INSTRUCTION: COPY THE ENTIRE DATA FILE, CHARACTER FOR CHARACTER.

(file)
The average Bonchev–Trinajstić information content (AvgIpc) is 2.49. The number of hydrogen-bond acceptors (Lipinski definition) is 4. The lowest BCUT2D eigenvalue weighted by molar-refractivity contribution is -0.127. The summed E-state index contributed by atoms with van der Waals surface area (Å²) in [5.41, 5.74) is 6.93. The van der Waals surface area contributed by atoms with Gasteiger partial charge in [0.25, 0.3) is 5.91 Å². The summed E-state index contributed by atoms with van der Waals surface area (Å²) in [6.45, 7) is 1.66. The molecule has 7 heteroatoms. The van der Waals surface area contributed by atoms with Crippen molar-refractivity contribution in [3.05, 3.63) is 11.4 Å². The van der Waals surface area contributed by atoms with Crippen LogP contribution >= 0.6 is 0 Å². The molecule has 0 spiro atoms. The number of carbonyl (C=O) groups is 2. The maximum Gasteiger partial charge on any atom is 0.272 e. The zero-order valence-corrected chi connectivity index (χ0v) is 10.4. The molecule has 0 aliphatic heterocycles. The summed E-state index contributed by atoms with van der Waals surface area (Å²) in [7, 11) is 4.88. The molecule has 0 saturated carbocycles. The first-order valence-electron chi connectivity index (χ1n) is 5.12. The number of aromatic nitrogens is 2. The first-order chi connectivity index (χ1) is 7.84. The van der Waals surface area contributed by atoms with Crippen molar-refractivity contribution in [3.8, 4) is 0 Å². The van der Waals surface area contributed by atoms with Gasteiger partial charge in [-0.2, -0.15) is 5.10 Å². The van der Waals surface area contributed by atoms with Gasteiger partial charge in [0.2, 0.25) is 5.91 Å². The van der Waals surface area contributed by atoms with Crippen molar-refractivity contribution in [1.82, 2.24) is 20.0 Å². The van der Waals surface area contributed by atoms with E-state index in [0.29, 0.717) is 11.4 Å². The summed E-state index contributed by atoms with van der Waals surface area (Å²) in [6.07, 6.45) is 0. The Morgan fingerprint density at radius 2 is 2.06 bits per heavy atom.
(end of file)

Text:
The average Bonchev–Trinajstić information content (AvgIpc) is 2.49. The number of hydrogen-bond acceptors (Lipinski definition) is 4. The lowest BCUT2D eigenvalue weighted by molar-refractivity contribution is -0.127. The summed E-state index contributed by atoms with van der Waals surface area (Å²) in [5.41, 5.74) is 6.93. The van der Waals surface area contributed by atoms with Gasteiger partial charge in [0.25, 0.3) is 5.91 Å². The summed E-state index contributed by atoms with van der Waals surface area (Å²) in [6.45, 7) is 1.66. The molecule has 7 heteroatoms. The van der Waals surface area contributed by atoms with Crippen molar-refractivity contribution in [3.05, 3.63) is 11.4 Å². The van der Waals surface area contributed by atoms with Crippen LogP contribution >= 0.6 is 0 Å². The molecule has 0 spiro atoms. The number of carbonyl (C=O) groups is 2. The maximum Gasteiger partial charge on any atom is 0.272 e. The zero-order valence-corrected chi connectivity index (χ0v) is 10.4. The molecule has 0 aliphatic heterocycles. The summed E-state index contributed by atoms with van der Waals surface area (Å²) in [7, 11) is 4.88. The molecule has 0 saturated carbocycles. The first-order valence-electron chi connectivity index (χ1n) is 5.12. The number of aromatic nitrogens is 2. The first-order chi connectivity index (χ1) is 7.84. The van der Waals surface area contributed by atoms with Crippen molar-refractivity contribution in [3.8, 4) is 0 Å². The van der Waals surface area contributed by atoms with Gasteiger partial charge in [-0.2, -0.15) is 5.10 Å². The van der Waals surface area contributed by atoms with Gasteiger partial charge in [0.2, 0.25) is 5.91 Å². The van der Waals surface area contributed by atoms with Crippen molar-refractivity contribution in [1.82, 2.24) is 20.0 Å². The van der Waals surface area contributed by atoms with E-state index in [0.29, 0.717) is 11.4 Å². The summed E-state index contributed by atoms with van der Waals surface area (Å²) in [6.07, 6.45) is 0. The Morgan fingerprint density at radius 2 is 2.06 bits per heavy atom.